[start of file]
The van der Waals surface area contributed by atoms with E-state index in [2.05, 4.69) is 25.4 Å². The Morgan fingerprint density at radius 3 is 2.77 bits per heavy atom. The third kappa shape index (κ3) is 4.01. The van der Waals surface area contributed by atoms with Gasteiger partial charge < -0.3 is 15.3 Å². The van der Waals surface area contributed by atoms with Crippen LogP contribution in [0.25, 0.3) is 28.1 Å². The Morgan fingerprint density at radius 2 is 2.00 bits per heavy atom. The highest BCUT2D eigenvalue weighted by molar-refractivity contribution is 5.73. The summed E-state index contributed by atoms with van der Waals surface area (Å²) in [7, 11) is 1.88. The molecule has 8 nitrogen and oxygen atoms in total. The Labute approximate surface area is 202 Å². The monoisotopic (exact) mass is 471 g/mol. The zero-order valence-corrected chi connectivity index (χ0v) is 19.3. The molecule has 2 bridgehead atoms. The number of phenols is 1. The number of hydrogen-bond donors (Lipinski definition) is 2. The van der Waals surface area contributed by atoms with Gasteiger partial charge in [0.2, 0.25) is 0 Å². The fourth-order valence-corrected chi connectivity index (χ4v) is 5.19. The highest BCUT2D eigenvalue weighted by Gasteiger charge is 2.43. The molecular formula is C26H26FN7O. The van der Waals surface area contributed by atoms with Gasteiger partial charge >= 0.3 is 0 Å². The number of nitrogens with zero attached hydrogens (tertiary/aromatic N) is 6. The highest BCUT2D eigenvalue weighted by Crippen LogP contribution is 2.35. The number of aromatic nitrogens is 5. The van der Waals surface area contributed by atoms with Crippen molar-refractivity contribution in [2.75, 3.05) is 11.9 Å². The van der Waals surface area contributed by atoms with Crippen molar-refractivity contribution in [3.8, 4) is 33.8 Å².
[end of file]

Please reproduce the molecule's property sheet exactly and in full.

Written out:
The van der Waals surface area contributed by atoms with E-state index in [2.05, 4.69) is 25.4 Å². The Morgan fingerprint density at radius 3 is 2.77 bits per heavy atom. The third kappa shape index (κ3) is 4.01. The van der Waals surface area contributed by atoms with Gasteiger partial charge < -0.3 is 15.3 Å². The van der Waals surface area contributed by atoms with Crippen LogP contribution in [0.25, 0.3) is 28.1 Å². The Morgan fingerprint density at radius 2 is 2.00 bits per heavy atom. The highest BCUT2D eigenvalue weighted by molar-refractivity contribution is 5.73. The summed E-state index contributed by atoms with van der Waals surface area (Å²) in [7, 11) is 1.88. The molecule has 8 nitrogen and oxygen atoms in total. The Labute approximate surface area is 202 Å². The monoisotopic (exact) mass is 471 g/mol. The zero-order valence-corrected chi connectivity index (χ0v) is 19.3. The molecule has 2 bridgehead atoms. The number of phenols is 1. The number of hydrogen-bond donors (Lipinski definition) is 2. The van der Waals surface area contributed by atoms with Gasteiger partial charge in [0.2, 0.25) is 0 Å². The fourth-order valence-corrected chi connectivity index (χ4v) is 5.19. The highest BCUT2D eigenvalue weighted by Gasteiger charge is 2.43. The molecular formula is C26H26FN7O. The van der Waals surface area contributed by atoms with Gasteiger partial charge >= 0.3 is 0 Å². The number of nitrogens with zero attached hydrogens (tertiary/aromatic N) is 6. The highest BCUT2D eigenvalue weighted by Crippen LogP contribution is 2.35. The number of aromatic nitrogens is 5. The van der Waals surface area contributed by atoms with Crippen molar-refractivity contribution in [2.75, 3.05) is 11.9 Å². The van der Waals surface area contributed by atoms with Crippen molar-refractivity contribution in [3.8, 4) is 33.8 Å².